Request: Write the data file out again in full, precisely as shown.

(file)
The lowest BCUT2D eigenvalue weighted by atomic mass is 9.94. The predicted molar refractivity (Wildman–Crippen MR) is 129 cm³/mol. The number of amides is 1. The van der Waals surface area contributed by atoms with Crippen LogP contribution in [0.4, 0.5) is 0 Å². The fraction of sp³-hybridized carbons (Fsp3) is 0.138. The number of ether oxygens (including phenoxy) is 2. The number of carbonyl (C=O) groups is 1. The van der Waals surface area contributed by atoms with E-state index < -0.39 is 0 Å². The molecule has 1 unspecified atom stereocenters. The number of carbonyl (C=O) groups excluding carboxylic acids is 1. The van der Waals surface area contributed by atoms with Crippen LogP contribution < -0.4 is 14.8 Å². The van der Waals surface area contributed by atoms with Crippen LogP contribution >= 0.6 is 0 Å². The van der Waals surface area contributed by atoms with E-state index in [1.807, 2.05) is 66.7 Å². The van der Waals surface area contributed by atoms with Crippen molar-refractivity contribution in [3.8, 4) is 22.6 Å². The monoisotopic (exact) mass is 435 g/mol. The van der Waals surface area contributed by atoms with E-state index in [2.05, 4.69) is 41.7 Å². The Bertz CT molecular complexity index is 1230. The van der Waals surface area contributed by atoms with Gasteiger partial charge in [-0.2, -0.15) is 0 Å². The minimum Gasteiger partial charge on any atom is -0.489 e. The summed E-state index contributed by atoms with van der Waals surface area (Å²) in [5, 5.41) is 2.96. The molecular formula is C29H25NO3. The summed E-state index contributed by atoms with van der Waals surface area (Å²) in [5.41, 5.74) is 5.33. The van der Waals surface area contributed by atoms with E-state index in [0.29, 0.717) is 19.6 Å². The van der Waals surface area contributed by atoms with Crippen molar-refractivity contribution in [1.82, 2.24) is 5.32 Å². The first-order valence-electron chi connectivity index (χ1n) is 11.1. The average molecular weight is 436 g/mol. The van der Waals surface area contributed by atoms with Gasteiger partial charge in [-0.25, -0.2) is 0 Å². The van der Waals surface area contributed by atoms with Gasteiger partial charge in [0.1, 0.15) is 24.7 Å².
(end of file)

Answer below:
The lowest BCUT2D eigenvalue weighted by atomic mass is 9.94. The predicted molar refractivity (Wildman–Crippen MR) is 129 cm³/mol. The number of amides is 1. The van der Waals surface area contributed by atoms with Crippen LogP contribution in [0.4, 0.5) is 0 Å². The fraction of sp³-hybridized carbons (Fsp3) is 0.138. The number of ether oxygens (including phenoxy) is 2. The number of carbonyl (C=O) groups is 1. The van der Waals surface area contributed by atoms with E-state index < -0.39 is 0 Å². The molecule has 1 unspecified atom stereocenters. The number of carbonyl (C=O) groups excluding carboxylic acids is 1. The van der Waals surface area contributed by atoms with Crippen LogP contribution < -0.4 is 14.8 Å². The van der Waals surface area contributed by atoms with Crippen LogP contribution >= 0.6 is 0 Å². The van der Waals surface area contributed by atoms with E-state index in [1.807, 2.05) is 66.7 Å². The van der Waals surface area contributed by atoms with Crippen molar-refractivity contribution in [3.8, 4) is 22.6 Å². The monoisotopic (exact) mass is 435 g/mol. The van der Waals surface area contributed by atoms with E-state index in [2.05, 4.69) is 41.7 Å². The Bertz CT molecular complexity index is 1230. The van der Waals surface area contributed by atoms with Gasteiger partial charge in [-0.2, -0.15) is 0 Å². The minimum Gasteiger partial charge on any atom is -0.489 e. The summed E-state index contributed by atoms with van der Waals surface area (Å²) in [5, 5.41) is 2.96. The molecular formula is C29H25NO3. The summed E-state index contributed by atoms with van der Waals surface area (Å²) in [5.41, 5.74) is 5.33. The van der Waals surface area contributed by atoms with E-state index in [0.29, 0.717) is 19.6 Å². The van der Waals surface area contributed by atoms with Crippen molar-refractivity contribution in [1.82, 2.24) is 5.32 Å². The first-order valence-electron chi connectivity index (χ1n) is 11.1. The average molecular weight is 436 g/mol. The van der Waals surface area contributed by atoms with Gasteiger partial charge in [-0.25, -0.2) is 0 Å². The van der Waals surface area contributed by atoms with Gasteiger partial charge in [0.1, 0.15) is 24.7 Å².